Looking for something else in the library stacks, I came across Edouard Claparède – Hélène Antipoff, Correspondance 1914-1940 (ed. Martine Ruchat; Florence: Olschki, 2010). Claparède was a well-known psychologist in his day, founder of the Institut Jean-Jacques Rousseau (a pedagogy research center in Geneva) and author of some studies of synaesthesia that everybody interested in sense perception should read. His family was connected with the Saussures and other august Genevan folk; the very last thing Ferdinand de Saussure ever wrote was a card regretting that he couldn’t attend a reception at the house of Claparède’s brother René.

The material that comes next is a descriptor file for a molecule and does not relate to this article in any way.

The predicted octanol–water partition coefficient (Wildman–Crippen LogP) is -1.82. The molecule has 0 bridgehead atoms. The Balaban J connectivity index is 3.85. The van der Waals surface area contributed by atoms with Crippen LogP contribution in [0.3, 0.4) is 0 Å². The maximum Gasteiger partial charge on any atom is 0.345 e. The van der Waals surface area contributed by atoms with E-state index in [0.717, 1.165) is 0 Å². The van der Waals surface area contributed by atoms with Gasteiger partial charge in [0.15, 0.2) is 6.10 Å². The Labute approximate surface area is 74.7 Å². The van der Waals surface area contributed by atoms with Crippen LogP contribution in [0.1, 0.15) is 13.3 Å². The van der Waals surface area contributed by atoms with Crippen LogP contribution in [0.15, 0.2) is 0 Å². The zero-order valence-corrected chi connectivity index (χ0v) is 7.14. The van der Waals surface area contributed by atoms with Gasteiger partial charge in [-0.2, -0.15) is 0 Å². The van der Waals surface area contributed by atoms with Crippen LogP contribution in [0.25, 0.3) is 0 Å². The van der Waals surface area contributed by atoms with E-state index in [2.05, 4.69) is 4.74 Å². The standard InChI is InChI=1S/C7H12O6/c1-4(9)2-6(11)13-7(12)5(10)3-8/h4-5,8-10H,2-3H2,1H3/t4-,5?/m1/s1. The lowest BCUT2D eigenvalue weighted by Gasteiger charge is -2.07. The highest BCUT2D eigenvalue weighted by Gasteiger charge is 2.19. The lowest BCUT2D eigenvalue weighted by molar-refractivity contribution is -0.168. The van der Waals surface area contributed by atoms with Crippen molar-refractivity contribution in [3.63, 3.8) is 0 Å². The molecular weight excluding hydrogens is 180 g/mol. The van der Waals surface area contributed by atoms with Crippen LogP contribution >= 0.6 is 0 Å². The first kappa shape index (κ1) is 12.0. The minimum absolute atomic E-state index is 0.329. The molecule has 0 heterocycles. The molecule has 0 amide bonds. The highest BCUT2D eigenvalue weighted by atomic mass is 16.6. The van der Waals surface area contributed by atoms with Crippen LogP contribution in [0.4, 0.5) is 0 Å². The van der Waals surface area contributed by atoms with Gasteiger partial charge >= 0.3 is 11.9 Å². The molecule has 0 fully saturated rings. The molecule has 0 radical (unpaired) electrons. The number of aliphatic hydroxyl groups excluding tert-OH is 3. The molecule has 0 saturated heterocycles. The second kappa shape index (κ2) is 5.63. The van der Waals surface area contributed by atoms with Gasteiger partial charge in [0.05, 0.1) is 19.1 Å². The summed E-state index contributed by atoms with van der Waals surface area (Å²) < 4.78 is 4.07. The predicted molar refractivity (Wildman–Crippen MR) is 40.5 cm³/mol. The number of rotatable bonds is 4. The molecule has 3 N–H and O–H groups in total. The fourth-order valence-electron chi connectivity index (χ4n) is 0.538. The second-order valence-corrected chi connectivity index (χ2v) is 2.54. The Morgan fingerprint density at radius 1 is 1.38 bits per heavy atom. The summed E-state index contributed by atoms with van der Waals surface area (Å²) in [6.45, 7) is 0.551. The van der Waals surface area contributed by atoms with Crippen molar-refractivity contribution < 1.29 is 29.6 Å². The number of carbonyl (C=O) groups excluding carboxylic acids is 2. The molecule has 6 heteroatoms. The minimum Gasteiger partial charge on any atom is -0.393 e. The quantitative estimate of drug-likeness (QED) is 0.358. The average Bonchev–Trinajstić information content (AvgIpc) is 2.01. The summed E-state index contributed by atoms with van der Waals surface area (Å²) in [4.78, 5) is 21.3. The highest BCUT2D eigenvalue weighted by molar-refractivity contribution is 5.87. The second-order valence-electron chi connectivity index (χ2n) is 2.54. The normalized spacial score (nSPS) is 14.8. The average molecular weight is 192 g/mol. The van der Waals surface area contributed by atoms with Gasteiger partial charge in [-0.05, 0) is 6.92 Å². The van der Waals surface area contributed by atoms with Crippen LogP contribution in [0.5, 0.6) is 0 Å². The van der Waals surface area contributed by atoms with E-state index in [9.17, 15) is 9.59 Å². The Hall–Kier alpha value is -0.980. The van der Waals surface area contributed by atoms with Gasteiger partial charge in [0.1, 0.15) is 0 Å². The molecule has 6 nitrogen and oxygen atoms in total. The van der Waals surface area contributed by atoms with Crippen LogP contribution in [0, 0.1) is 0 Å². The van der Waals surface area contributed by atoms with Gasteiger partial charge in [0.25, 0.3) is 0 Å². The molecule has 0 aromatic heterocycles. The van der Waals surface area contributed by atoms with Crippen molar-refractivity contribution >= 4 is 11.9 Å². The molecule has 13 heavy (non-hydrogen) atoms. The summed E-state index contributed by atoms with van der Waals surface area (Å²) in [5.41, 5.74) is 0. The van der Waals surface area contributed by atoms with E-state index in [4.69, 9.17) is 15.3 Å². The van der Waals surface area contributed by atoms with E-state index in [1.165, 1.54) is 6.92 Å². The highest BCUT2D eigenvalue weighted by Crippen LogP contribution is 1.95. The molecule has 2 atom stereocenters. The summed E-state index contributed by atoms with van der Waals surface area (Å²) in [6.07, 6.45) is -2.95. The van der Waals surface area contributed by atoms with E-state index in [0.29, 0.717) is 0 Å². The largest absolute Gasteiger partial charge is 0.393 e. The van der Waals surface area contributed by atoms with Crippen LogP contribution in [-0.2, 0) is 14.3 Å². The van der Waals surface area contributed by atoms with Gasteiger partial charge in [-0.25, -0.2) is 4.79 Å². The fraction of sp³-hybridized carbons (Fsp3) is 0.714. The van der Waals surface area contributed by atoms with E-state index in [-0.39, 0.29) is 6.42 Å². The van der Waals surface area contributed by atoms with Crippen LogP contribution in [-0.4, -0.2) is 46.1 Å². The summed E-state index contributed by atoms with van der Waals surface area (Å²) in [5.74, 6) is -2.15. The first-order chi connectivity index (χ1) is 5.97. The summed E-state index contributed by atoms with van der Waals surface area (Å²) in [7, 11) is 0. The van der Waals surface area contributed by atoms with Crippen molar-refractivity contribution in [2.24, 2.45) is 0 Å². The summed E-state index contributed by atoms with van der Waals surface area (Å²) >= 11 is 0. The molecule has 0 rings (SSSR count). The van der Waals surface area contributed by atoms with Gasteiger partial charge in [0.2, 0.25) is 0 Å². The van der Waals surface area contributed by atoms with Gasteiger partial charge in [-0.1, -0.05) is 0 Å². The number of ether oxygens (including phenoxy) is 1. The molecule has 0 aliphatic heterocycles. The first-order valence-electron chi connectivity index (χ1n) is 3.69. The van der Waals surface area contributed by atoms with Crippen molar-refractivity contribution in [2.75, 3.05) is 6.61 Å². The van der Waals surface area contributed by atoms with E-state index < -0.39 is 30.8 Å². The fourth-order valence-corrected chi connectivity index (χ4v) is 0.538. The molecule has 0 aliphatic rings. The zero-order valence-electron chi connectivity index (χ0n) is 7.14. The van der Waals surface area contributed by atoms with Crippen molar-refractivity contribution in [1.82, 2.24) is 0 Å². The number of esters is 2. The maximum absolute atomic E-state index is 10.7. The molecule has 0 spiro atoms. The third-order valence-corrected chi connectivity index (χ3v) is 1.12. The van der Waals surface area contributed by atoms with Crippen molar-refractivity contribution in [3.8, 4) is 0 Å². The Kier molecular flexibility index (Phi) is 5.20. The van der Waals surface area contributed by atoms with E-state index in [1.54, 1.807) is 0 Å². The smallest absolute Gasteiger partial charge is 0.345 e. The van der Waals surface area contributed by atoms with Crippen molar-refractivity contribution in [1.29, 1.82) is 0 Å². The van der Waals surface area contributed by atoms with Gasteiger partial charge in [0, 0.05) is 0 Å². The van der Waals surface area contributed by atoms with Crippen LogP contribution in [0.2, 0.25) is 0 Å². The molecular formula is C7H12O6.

Hélène Antipoff, the daughter of a Russian general, came to Geneva to study child psychology in 1912. After the revolution of 1917 her family was more or less destitute. She went back and taught in Petrograd until 1924, then was named Claparède’s assistant in Geneva; married a Spanish count, but dropped him after a few years and returned to Geneva; continued to have visa problems and finally emigrated with her son to Brazil in 1929. There she founded a pedagogical institute that still exists, at Belo Horizonte.
Adventurous people, Claparède from an extremely secure position in life, “Antip” from an extremely insecure one, they kept up an admirably vivid and affectionate correspondence, “professional” only in all but the boring senses of the word.